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Prismacolor 4-in-1 Premier Art Markers

Reported by Dana Vitek

Rubber stampers have been treading not-so-lightly into the world of alcohol-based markers, due to their versatility and extreme awesomeness. Traditional marker artists and designers are all, “yeah, well…DUH!” but we stampers are pretty new to the art marker scene.

Prismacolor art markers have been around for a long, long time. I used them (poorly) during my stint in interior design school, and my husband used them 1000 years ago in graphic design school. Their nibs and label design have changed over the years, but their ink formulation has endured. The newest version, the 4-in-1 Premier Art Marker, is double-ended, with a fine tip on one end and a beveled chisel on the other. The large end allows for quick coverage of large areas, as well as three different line-widths, depending on how you hold the marker, while the fine tip lets you get into tiny detailed areas.

As for the hallmark of alcohol markers, blendability, Prismacolors do that well too. As a beginner during design school, I was frustrated by the lines left by these markers when you don’t keep what’s known as a “wet edge” and it’s hard to keep a wet edge over a large space when rendering an interior drawing (by the way, don’t Google “wet edge” Oy.) It wasn’t until reading the one billion blog entries about that other alcohol-based marker (you know the one I’m talking about), that I figured out what I was doing wrong. Here is an example of the right way to blend:


Color with lightest color, shade with slightly darker color, accent with darkest color, color over the whole thing with the lightest color again… voila!

Now, I know what you’re saying: “Dana… should I buy the Prismacolors or the Copics?! Just TELL ME WHAT TO DO!” and my answer is… I just don’t know. It really depends on how much you color, what your budget is, blah, blah, blah. Here’s honest truth from my point-of-view:

  • I think the Copic ink blends easier than the Prismacolor ink.
  • I think the Prismacolor large end is better than the Copic Sketch chisel end.
  • I think the Copic Sketch brush end is really nice.
  • I think the refillabillity of the Copics is a big selling point, if you do a lot of coloring.
  • I think the Prismacolors do a decent job for half the price of Copics.

Personally, I have over 100 Prismacolor markers, and 17 Copics (only 5 of them are the Sketch variety, because my dear husband surprised me with the 12B set of Copic Originals. “Surprise!” “These aren’t the ones I wanted; I mean, THANKS!”). I think as my Prismacolors run dry, I’ll replace them with the Copics, but I don’t think I’ll dump a ton of money on the Copic sets right now. There’s just not that big a difference, IN MY OPINION, in their performance, to invest in the Copics immediately.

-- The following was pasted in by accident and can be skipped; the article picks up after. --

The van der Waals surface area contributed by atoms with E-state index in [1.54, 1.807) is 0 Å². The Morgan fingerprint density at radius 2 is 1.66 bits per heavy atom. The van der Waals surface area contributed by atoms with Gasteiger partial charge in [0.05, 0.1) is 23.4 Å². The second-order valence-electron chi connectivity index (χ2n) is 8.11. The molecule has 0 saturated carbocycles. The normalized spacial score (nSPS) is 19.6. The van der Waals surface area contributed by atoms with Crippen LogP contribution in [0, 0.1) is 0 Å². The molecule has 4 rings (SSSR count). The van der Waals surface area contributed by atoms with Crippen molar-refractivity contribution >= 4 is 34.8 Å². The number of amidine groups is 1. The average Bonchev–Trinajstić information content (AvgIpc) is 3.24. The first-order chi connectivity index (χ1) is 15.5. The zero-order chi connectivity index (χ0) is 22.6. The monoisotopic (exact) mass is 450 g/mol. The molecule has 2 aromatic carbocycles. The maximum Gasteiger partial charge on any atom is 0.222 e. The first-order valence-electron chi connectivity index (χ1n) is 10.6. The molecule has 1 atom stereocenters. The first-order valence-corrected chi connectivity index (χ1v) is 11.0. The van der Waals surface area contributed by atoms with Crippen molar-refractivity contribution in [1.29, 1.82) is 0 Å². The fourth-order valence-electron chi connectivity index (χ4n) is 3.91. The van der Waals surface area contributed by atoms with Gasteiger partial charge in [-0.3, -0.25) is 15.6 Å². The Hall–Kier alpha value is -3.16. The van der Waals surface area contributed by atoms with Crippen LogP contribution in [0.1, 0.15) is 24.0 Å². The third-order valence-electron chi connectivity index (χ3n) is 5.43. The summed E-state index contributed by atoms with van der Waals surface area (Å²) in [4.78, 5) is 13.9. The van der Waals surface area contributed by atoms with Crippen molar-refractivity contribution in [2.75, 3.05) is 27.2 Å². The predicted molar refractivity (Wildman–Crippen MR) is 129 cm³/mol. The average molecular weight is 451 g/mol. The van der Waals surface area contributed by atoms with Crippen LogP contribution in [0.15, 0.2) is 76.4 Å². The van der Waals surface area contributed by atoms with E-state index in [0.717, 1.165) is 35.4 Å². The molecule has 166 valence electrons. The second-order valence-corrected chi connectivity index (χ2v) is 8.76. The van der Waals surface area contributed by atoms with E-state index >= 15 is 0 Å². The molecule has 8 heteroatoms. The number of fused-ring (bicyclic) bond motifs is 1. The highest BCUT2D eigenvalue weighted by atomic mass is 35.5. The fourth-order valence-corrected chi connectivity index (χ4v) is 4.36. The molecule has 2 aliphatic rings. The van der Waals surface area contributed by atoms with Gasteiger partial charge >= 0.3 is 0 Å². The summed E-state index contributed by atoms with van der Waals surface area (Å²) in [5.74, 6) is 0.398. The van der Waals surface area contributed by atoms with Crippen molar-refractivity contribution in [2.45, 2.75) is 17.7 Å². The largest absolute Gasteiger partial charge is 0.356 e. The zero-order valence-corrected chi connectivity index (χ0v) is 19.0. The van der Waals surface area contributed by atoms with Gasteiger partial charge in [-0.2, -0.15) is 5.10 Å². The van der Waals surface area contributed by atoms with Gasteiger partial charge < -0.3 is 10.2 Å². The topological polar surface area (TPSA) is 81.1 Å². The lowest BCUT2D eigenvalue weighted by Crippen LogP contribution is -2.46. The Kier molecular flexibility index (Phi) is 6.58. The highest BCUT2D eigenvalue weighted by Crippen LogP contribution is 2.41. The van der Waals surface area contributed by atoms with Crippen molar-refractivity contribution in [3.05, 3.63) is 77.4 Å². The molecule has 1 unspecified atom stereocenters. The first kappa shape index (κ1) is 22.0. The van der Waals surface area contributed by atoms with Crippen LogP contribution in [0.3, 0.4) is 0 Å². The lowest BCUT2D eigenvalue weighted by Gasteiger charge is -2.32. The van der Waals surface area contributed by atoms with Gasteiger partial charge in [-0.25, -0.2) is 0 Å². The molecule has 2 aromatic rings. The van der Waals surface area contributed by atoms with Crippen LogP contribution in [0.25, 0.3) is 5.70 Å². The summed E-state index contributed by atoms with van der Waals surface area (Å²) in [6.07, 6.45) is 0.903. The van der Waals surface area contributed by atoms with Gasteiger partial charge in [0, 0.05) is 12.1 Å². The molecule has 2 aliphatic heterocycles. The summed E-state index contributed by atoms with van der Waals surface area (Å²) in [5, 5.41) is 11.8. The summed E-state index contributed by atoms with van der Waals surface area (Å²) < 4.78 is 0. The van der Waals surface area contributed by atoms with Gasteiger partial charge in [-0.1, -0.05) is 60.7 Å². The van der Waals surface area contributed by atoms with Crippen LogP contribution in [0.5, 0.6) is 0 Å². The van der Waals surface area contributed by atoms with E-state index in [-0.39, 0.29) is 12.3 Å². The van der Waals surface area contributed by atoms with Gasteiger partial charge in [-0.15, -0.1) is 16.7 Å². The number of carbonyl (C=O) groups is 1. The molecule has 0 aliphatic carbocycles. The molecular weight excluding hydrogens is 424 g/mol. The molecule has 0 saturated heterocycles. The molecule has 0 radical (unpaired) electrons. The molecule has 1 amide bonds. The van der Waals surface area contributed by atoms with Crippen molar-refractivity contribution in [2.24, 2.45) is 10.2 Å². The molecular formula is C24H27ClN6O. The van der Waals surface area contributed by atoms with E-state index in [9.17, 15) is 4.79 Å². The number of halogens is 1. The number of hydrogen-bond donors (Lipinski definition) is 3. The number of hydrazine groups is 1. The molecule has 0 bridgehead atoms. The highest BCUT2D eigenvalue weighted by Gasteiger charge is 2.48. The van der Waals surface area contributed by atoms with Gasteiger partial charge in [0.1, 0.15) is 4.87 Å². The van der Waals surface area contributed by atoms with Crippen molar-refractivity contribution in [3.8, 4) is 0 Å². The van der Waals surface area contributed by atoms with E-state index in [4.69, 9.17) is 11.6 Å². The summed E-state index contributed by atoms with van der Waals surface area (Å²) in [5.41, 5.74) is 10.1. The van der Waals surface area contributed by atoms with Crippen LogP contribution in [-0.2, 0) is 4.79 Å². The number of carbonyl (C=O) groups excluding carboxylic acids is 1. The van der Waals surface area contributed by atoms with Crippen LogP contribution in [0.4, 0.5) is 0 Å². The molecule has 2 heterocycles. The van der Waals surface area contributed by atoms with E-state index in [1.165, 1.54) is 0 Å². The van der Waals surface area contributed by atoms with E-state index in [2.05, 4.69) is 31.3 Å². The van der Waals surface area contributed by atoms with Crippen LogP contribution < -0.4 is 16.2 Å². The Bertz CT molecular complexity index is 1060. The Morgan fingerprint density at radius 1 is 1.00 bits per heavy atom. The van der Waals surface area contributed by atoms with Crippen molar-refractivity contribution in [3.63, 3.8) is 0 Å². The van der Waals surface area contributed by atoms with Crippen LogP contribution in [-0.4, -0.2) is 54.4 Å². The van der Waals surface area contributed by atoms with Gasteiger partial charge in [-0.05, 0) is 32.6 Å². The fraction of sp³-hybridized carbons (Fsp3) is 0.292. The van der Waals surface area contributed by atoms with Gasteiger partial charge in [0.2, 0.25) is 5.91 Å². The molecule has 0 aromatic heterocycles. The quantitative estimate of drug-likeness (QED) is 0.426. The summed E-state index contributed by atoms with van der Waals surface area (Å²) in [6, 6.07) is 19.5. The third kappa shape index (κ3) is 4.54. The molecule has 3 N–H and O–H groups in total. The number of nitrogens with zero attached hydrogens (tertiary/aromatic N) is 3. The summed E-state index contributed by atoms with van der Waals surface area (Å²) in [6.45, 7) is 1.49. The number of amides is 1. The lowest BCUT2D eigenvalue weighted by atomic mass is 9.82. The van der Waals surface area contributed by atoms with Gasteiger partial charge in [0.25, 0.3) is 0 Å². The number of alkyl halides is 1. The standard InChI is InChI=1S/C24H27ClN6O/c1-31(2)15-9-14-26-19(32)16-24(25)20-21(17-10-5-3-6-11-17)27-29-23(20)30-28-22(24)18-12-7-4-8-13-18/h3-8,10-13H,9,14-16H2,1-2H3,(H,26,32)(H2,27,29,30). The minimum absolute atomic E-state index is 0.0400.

[is the one on the right worth $7.50 (for three markers) more? You tell me!]

Of course, that’s not going to stop me from drinking at the fount of Copic wisdom, and applying it to what I have available.

Here’s a card using said wisdom:

(Stamp: “Poo Happens” Inkadinkado; Ink: “Lamp Black” Nick Bantock Collection, Ranger; Markers: Prismacolor PM-133, PM-78, PM-10, PM-71, PM-108, PM-109, PM-48, PM-170, PM-16, PM-172, PM-121; Cardstock: PaperTrey Ink Stampers Select White, Making Memories”Max”)


For more info on why I picked the black ink I used, check out the MOTHER of all black ink tests on my blog…

Another fab aspect of Prismacolor markers (and other alcohol-based markers), is the ability to color on non-paper stuff. I’ve successfully used my Prismacolor markers on shrink plastic, metal, and cured polymer clay. Since the ink repels itself on non-porous materials, you can get this cool mottled effect (think polished stone technique without the cotton ball mess).

Here’s a pendant I made with polymer clay, colored with Prismacolor markers:

(Stamp: PaperTrey Ink; Markers: Prismacolors in many shades of blue & green; Ink: Pearl-Ex Copper)

Enough with the “TA-DAH!” already… cut to the chase:

Pros:

  • Price. Prismacolor markers retail for between $2.09-$3.25 USD (depending on where you find them), about half the price of other professional-quality alcohol-based art markers.
  • Availability. I’ve seen Prismacolor art markers in every big-box craft store I’ve been to, both as open-stock and sets. Their prevalence in places where you can use a 40% off coupon is a huge plus.
  • Label. Their labels are actually in color, so it’s pretty easy to find what you’re looking for if you’re digging through a box because you’re too lazy to put them back on the rack, for example. Ahem.
  • Consistency. Prismacolor makes a huge number of art media (e.g. colored pencils, pastels, watercolor pencils) and they name the same colors the same thing across the board, so the “Deco Pink” marker is the same color as the “Deco Pink” colored pencil. That’s nice when you’re mixing media for layering and shading.

Cons:

  • Naming/numbering system. Their numbers seem to be arbitrary, not grouped by hue or value. That’s one of the big advantages that Copic has: intuitive, or at least intelligent, numbering.
  • Not refillable. Score another point for the Copics here.
  • They’re round. Meaning cylindrical, and therefore have the tendency to roll off your work surface into the realm of two-year-old children and marker-eating dogs. Ask me how I know.

So do I recommend them? Sure. Will I buy more of them now that I’ve gotten my hands on the Copic Sketch markers? Maybe not. But they do a good job at a good price, and sometimes, that’s all you need. They’re available online at Dick Blick, Joann & Amazon, as well as your local craft or art supply store.

Anybody out there have Prismacolor markers? What do you think? Leave us a comment and let us know!

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Dana Vitek